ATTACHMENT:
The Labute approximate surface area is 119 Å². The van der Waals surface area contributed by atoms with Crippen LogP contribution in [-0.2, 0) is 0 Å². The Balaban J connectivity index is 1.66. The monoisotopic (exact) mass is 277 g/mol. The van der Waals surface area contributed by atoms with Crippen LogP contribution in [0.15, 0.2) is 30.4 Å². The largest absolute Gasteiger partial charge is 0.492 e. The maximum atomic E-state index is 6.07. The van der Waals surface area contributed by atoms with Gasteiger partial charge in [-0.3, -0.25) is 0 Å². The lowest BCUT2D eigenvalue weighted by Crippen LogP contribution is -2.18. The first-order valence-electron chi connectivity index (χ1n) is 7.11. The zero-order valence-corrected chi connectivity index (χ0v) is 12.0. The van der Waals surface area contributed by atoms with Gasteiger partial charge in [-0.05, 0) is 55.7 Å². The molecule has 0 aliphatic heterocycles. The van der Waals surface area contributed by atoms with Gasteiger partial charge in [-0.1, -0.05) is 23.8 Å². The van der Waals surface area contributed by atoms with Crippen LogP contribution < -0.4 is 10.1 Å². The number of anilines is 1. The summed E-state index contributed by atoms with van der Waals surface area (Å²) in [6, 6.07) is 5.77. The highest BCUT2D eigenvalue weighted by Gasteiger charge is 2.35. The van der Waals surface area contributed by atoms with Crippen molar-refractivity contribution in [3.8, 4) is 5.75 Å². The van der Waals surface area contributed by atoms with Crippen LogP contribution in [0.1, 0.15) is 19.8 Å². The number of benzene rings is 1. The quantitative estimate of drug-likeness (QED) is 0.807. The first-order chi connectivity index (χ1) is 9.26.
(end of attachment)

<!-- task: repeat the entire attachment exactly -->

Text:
The Labute approximate surface area is 119 Å². The van der Waals surface area contributed by atoms with Crippen LogP contribution in [-0.2, 0) is 0 Å². The Balaban J connectivity index is 1.66. The monoisotopic (exact) mass is 277 g/mol. The van der Waals surface area contributed by atoms with Crippen LogP contribution in [0.15, 0.2) is 30.4 Å². The largest absolute Gasteiger partial charge is 0.492 e. The maximum atomic E-state index is 6.07. The van der Waals surface area contributed by atoms with Gasteiger partial charge in [-0.3, -0.25) is 0 Å². The lowest BCUT2D eigenvalue weighted by Crippen LogP contribution is -2.18. The first-order valence-electron chi connectivity index (χ1n) is 7.11. The zero-order valence-corrected chi connectivity index (χ0v) is 12.0. The van der Waals surface area contributed by atoms with Gasteiger partial charge in [-0.05, 0) is 55.7 Å². The molecule has 0 aliphatic heterocycles. The van der Waals surface area contributed by atoms with Gasteiger partial charge in [-0.1, -0.05) is 23.8 Å². The van der Waals surface area contributed by atoms with Crippen LogP contribution < -0.4 is 10.1 Å². The number of anilines is 1. The summed E-state index contributed by atoms with van der Waals surface area (Å²) in [6, 6.07) is 5.77. The highest BCUT2D eigenvalue weighted by Gasteiger charge is 2.35. The van der Waals surface area contributed by atoms with Crippen molar-refractivity contribution in [3.8, 4) is 5.75 Å². The van der Waals surface area contributed by atoms with Crippen LogP contribution in [0.1, 0.15) is 19.8 Å². The number of benzene rings is 1. The quantitative estimate of drug-likeness (QED) is 0.807. The first-order chi connectivity index (χ1) is 9.26.